Centre-left PD looks to future as rifts rumble on

National assembly in September to address congress rules

Centre-left PD looks to future as rifts rumble on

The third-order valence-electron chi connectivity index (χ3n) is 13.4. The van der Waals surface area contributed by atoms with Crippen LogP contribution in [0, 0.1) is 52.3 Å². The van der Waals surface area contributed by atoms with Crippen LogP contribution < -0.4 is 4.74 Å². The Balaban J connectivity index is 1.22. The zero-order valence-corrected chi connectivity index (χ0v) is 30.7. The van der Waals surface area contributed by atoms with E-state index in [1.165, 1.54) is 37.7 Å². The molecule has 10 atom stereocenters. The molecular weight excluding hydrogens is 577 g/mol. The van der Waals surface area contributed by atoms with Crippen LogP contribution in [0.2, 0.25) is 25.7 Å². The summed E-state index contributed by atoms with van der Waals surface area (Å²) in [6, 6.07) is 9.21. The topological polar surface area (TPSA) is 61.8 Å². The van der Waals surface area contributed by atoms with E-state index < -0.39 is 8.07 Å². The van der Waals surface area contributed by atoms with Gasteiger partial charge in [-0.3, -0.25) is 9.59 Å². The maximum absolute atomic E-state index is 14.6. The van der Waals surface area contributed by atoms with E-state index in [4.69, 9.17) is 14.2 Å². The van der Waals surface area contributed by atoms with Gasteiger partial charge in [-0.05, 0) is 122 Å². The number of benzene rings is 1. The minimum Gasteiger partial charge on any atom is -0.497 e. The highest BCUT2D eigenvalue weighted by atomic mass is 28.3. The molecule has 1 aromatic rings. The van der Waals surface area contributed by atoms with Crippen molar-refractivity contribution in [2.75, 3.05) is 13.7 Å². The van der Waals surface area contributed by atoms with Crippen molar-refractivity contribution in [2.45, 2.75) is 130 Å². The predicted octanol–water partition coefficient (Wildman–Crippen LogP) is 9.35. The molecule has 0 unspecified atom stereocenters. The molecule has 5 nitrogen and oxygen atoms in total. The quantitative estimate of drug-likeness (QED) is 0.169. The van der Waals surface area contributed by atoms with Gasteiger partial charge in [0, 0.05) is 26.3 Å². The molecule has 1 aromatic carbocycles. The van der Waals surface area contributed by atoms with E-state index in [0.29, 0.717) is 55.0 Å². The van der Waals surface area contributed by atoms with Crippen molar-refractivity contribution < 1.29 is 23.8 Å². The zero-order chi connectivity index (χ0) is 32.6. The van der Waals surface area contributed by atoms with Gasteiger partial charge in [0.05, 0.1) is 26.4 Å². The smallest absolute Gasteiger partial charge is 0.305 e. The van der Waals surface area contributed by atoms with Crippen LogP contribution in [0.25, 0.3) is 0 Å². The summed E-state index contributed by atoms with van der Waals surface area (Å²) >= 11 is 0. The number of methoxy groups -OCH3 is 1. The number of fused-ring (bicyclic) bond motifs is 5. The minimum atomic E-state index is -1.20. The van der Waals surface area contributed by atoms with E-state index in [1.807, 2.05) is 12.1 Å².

(By Christopher Livesay) Rome, August 8 - Italy's center-left bigwigs were meeting in Rome Thursday to discuss the future of their divided Democratic Party (PD), which heads the fragile coalition government in partnership with the party of recently convicted former premier Silvio Berlusconi. Focus has centered around the charismatic mayor of Florence Matteo Renzi, a favorite among voters to front the party in next elections, but controversial among his own ranks for moderate views that often clash with those of party traditionalists such as longtime trade unionist Guglielmo Epifani, the PD's interim secretary. "What the country needs today is responsibility and solutions to problems," said Epifani as the meeting opened. "(The government must move ahead) without smoothly and boldly". The party has been without an elected leader since former secretary Pier Luigi Bersani resigned in April amid rifts that saw two of the PD's own candidates to be Italian president scuppered by internal rebellions. On Wednesday Renzi called for a party congress to end the interim and hold elections by November for secretary, a position which often translates to nominee for premier. Party loyalists have stressed that the title should not come with an automatic nomination, which could pose problems for sitting premier Letta, who is not seen as a contender for secretary. Renzi's supporters hold that whoever wins the secretary position should de facto represent the party in elections. At the meeting Thursday, Epifani said the party committee had decided to hold a national assembly on September 20-21 in which the rules on the outcome of the congress would be addressed. The 38-year-old Florence mayor has been seen as a top candidate, but his share of the limelight has diminished since another young PD man, Enrico Letta, was sworn in as premier in April after being chosen by President Giorgio Napolitano to head an unprecedented left-right administration and end two months of political deadlock after an inconclusive February vote. At times fellow party members have shown skepticism over his political ambitions, accusing him of wishing for the current government to fall in order for him to take over whatever government may follow. Recently he has expressed sympathy with members of the PD incensed over their party's coalition with the center-right People of Freedom (PdL) party of Berlusconi, who for the first time in years of legal entanglements was definitively convicted last week for fraud at his media empire Mediaset. He is expected to serve a year either under house arrest or performing community service. Leading up to Berlusconi's sentencing, a growing faction of PD lawmakers expressed disgust over working in alliance with members of a party headed by a now convicted criminal, adding another layer of instability to the fragile executive. On Thursday, Renzi said he was "rooting for Premier Letta" but added that the government needed to prove itself by "doing" rather than "surviving", and that if it failed to govern it should not go looking for "alibis" outside of parliament.

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